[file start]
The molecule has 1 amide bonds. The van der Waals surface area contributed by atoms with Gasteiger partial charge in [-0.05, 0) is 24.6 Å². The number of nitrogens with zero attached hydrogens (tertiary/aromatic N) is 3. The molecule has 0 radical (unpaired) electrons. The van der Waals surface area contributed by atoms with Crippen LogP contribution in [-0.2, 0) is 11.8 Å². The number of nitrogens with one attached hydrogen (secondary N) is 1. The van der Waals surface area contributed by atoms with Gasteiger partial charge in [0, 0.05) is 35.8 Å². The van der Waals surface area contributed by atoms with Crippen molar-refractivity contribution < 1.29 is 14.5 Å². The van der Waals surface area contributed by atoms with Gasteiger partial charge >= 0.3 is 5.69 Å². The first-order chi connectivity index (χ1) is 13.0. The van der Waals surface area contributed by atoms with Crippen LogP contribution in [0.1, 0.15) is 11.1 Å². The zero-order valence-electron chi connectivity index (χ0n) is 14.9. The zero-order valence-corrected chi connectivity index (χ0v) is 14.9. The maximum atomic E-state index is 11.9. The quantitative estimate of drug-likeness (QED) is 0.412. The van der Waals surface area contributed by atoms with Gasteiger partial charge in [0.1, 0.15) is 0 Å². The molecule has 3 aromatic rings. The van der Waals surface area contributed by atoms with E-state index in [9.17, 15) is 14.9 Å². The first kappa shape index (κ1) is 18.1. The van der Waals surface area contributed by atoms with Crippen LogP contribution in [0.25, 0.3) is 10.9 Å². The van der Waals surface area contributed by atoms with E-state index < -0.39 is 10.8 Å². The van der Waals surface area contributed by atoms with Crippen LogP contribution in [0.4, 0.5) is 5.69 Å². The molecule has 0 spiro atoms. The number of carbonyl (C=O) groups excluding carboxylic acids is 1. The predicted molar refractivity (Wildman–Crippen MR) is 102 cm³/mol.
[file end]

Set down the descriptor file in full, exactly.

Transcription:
The molecule has 1 amide bonds. The van der Waals surface area contributed by atoms with Gasteiger partial charge in [-0.05, 0) is 24.6 Å². The number of nitrogens with zero attached hydrogens (tertiary/aromatic N) is 3. The molecule has 0 radical (unpaired) electrons. The van der Waals surface area contributed by atoms with Crippen LogP contribution in [-0.2, 0) is 11.8 Å². The number of nitrogens with one attached hydrogen (secondary N) is 1. The van der Waals surface area contributed by atoms with Gasteiger partial charge in [0, 0.05) is 35.8 Å². The van der Waals surface area contributed by atoms with Crippen molar-refractivity contribution < 1.29 is 14.5 Å². The van der Waals surface area contributed by atoms with Gasteiger partial charge >= 0.3 is 5.69 Å². The first-order chi connectivity index (χ1) is 13.0. The van der Waals surface area contributed by atoms with Crippen LogP contribution in [0.1, 0.15) is 11.1 Å². The zero-order valence-electron chi connectivity index (χ0n) is 14.9. The zero-order valence-corrected chi connectivity index (χ0v) is 14.9. The maximum atomic E-state index is 11.9. The quantitative estimate of drug-likeness (QED) is 0.412. The van der Waals surface area contributed by atoms with Gasteiger partial charge in [0.1, 0.15) is 0 Å². The molecule has 3 aromatic rings. The van der Waals surface area contributed by atoms with E-state index in [9.17, 15) is 14.9 Å². The first kappa shape index (κ1) is 18.1. The van der Waals surface area contributed by atoms with Crippen LogP contribution in [0.25, 0.3) is 10.9 Å². The van der Waals surface area contributed by atoms with E-state index < -0.39 is 10.8 Å². The van der Waals surface area contributed by atoms with Crippen LogP contribution in [0.4, 0.5) is 5.69 Å². The molecule has 0 spiro atoms. The number of carbonyl (C=O) groups excluding carboxylic acids is 1. The predicted molar refractivity (Wildman–Crippen MR) is 102 cm³/mol.